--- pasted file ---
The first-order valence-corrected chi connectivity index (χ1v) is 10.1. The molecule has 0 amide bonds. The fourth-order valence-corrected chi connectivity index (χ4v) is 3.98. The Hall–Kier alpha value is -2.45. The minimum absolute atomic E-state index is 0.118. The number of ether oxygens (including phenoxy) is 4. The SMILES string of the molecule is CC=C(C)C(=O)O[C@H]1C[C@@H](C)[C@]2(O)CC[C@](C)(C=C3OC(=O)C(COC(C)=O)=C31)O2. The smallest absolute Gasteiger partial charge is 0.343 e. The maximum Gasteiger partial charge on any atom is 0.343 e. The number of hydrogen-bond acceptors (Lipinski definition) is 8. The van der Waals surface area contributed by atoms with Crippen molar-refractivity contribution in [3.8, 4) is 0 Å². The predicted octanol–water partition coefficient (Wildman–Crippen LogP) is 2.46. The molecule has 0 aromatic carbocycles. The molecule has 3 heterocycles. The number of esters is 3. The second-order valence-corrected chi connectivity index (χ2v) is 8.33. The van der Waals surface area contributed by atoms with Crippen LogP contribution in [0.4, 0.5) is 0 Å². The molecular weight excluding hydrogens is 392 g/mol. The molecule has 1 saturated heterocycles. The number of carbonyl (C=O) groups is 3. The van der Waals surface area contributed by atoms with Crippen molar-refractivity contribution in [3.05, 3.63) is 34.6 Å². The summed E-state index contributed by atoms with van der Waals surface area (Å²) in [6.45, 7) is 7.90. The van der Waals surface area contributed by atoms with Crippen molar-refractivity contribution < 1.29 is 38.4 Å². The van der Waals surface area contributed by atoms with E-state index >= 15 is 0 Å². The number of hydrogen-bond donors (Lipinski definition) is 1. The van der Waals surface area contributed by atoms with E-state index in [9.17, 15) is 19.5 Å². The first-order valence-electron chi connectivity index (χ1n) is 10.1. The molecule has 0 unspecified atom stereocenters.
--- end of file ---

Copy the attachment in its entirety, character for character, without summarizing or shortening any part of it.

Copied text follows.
The first-order valence-corrected chi connectivity index (χ1v) is 10.1. The molecule has 0 amide bonds. The fourth-order valence-corrected chi connectivity index (χ4v) is 3.98. The Hall–Kier alpha value is -2.45. The minimum absolute atomic E-state index is 0.118. The number of ether oxygens (including phenoxy) is 4. The SMILES string of the molecule is CC=C(C)C(=O)O[C@H]1C[C@@H](C)[C@]2(O)CC[C@](C)(C=C3OC(=O)C(COC(C)=O)=C31)O2. The smallest absolute Gasteiger partial charge is 0.343 e. The maximum Gasteiger partial charge on any atom is 0.343 e. The number of hydrogen-bond acceptors (Lipinski definition) is 8. The van der Waals surface area contributed by atoms with Crippen molar-refractivity contribution in [3.8, 4) is 0 Å². The predicted octanol–water partition coefficient (Wildman–Crippen LogP) is 2.46. The molecule has 0 aromatic carbocycles. The molecule has 3 heterocycles. The number of esters is 3. The second-order valence-corrected chi connectivity index (χ2v) is 8.33. The van der Waals surface area contributed by atoms with Crippen LogP contribution in [0.4, 0.5) is 0 Å². The molecular weight excluding hydrogens is 392 g/mol. The molecule has 1 saturated heterocycles. The number of carbonyl (C=O) groups is 3. The van der Waals surface area contributed by atoms with Crippen molar-refractivity contribution in [3.05, 3.63) is 34.6 Å². The summed E-state index contributed by atoms with van der Waals surface area (Å²) in [6.45, 7) is 7.90. The van der Waals surface area contributed by atoms with Crippen molar-refractivity contribution < 1.29 is 38.4 Å². The van der Waals surface area contributed by atoms with E-state index >= 15 is 0 Å². The number of hydrogen-bond donors (Lipinski definition) is 1. The van der Waals surface area contributed by atoms with E-state index in [9.17, 15) is 19.5 Å². The first-order valence-electron chi connectivity index (χ1n) is 10.1. The molecule has 0 unspecified atom stereocenters.